|Nicola Saccardo||Marco Valdonio|
On March 30 2016 the Italian Revenue Agency issued comprehensive guidelines on the tax treatment of leveraged buyout transactions (LBOs) and similar acquisition structures, with a particular reference to investments by private equity funds.
The guidelines are meant to bring clarity for the benefit of foreign investors and address, among others, the following subjects: interest deduction, deduction of fees charged to the acquisition vehicle or the target company, deduction of input VAT on such fees, carry forward of tax losses following a merger, withholding taxes on interest payments, tax regime of shareholders loans and of capital gains on shares or dividends upon exit. Here we report on some of the important points laid down in the guidelines.
The Revenue Agency has been used to challenge interest deduction in LBOs relying on different legal grounds, including the abusive nature of the allocation of the debt to the Italian acquisition vehicle. In the guidelines the Revenue recognises that the interest expenses incurred by the Italian acquisition vehicle are in principle deductible, save for certain exceptions where abuse can be identified (for example, in case of maintenance of control by the same direct or indirect shareholder). This conclusion is held valid irrespective of the residence of the shareholders (subject to the comments below regarding shareholders' loans). The guidelines invite the tax offices to review pending litigations in the light of such principles.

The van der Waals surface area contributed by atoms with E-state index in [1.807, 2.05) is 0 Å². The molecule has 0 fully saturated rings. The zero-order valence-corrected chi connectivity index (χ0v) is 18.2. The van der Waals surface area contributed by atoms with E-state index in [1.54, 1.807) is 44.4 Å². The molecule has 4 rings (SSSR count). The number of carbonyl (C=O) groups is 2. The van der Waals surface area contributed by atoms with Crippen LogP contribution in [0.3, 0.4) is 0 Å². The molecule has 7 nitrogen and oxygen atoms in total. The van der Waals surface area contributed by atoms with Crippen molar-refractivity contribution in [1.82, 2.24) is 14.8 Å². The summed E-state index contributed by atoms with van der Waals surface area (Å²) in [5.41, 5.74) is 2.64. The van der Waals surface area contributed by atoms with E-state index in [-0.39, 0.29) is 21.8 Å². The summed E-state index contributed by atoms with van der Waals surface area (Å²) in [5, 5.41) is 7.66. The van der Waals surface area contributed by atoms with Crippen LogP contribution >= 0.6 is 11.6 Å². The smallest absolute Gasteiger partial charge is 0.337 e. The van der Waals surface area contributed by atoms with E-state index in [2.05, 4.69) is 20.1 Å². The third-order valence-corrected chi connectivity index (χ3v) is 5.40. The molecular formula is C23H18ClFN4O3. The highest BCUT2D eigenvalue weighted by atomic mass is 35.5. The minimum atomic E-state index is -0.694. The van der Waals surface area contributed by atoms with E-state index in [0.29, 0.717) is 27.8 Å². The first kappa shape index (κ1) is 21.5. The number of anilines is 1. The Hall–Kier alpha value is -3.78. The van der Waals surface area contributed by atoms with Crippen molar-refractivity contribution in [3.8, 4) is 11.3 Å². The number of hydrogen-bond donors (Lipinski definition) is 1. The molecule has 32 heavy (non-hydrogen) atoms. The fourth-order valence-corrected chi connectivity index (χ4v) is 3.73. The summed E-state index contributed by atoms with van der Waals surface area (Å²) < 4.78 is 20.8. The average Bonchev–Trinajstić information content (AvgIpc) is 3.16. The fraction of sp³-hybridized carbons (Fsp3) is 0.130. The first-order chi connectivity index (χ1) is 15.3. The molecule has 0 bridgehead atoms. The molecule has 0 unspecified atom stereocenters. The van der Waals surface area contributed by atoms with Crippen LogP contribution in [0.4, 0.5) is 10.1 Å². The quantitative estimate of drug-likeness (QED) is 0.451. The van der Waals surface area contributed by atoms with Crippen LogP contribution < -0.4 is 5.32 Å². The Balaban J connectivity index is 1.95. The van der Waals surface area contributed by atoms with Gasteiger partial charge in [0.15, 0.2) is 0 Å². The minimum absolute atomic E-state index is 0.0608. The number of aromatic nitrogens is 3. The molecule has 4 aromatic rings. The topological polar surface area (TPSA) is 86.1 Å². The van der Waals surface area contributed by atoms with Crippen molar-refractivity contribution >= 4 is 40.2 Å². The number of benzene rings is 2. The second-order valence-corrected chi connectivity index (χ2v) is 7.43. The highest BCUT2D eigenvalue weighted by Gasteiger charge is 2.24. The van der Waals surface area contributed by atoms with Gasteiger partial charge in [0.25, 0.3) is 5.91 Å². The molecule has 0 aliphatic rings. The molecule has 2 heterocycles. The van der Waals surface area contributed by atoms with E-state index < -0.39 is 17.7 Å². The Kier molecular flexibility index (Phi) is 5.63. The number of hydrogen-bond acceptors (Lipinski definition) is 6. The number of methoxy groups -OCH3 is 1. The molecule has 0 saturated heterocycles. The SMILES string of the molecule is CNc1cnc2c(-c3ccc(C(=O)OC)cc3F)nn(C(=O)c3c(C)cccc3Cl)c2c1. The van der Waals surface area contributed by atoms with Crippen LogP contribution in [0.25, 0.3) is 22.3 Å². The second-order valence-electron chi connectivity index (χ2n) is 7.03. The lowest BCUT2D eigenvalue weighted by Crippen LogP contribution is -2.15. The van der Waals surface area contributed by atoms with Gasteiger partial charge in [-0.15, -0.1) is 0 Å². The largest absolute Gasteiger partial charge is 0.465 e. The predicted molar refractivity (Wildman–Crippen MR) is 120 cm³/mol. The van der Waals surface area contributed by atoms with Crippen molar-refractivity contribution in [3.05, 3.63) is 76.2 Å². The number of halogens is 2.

The guidelines further indicate that the Revenue will adopt a substance-over-form approach to re-characterise shareholders' loan as equity. Specific criteria that will be used for such purpose are listed. The Revenue holds that penalties for infringements committed before the issuance of the guidelines may not apply and that the deduction for the notional remuneration for equity would apply in the event of re-characterisation.
The guidelines also address the application of treaty benefits on the capital gains on shares, realised upon exit by non-resident companies established by foreign funds in tax-friendly jurisdictions. Particularly, they clarify that treaty benefits will be denied to the shareholders in the case of either a 'light' organisational structure of such companies or the pure mirroring nature of their sources and uses. Clarifications on how these tests will be performed are set out in the guidelines.
The guidelines will have to be taken into due account while structuring new acquisitions and assessing the need to restructure any existing structure due to potential exposures.
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